Many employers tell workers why they are being let go, just as many employees still include reasons for leaving in resignation letters. Labor laws in California and many other states permit employment “at-will,” which means reasons aren’t mandatory when a worker quits or an employer ends the relationship.
The at-will employment rule is similar to a no-fault divorce — no one has to bring grounds for a separation. This can be a relief for workers who want to avoid burning bridges that might affect future employment. Unfortunately, some employers may use the rule to hide true reasons for a firing.
Wrongful termination is illegal. Los Angeles workers may not be fired as a retaliatory measure or due to discrimination. Employers sometimes create an atmosphere that drives away workers — often to avoid paying jobless benefits.
Workers are forced out the door by a hostile work environment. Employees who prove they had to quit due to intolerable working conditions are victims of constructive termination.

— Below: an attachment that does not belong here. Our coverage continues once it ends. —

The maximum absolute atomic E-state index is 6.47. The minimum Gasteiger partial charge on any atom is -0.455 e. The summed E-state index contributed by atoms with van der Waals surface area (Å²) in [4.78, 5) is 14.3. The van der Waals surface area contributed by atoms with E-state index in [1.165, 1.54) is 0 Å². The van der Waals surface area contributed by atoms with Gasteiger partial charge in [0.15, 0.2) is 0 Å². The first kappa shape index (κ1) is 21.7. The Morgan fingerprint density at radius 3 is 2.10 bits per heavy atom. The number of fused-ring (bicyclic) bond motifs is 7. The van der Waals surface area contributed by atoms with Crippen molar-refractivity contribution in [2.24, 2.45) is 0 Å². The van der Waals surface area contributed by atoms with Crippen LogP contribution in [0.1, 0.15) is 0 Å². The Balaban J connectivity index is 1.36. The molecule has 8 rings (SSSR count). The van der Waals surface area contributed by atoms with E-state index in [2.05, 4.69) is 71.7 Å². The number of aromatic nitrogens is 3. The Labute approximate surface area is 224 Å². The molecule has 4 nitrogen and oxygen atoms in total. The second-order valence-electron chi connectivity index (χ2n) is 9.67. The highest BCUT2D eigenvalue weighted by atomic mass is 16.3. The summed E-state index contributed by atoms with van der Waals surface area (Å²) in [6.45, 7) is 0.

The California Chamber of Commerce cautions employers about wrongful termination. The organization recommends making at-will employment clear in all oral and written communications with workers including job interviews, employee handbooks and company policies. Employers who want to exercise the at-will rule should not make job security promises and then try to backpedal.
Employers often know the rules they shouldn’t break better than the people who work for them. In fact, some companies count on employees to lack knowledge about California and federal labor laws. So many rules and exceptions exist that it is difficult for workers to understand fully what rights they have.
Consequently, many employees just don’t know whether they actually have a valid claim. Employment attorneys help workers assess the situation and gather evidence. Lawyers also know the proper channels to file complaints.
An employer may not retaliate against a worker who seeks legal advice and files an employment claim.
Source: Governor’s Office of Business and Economic Development, “At-Will Employment and Wrongful Termination” Dec. 31, 2014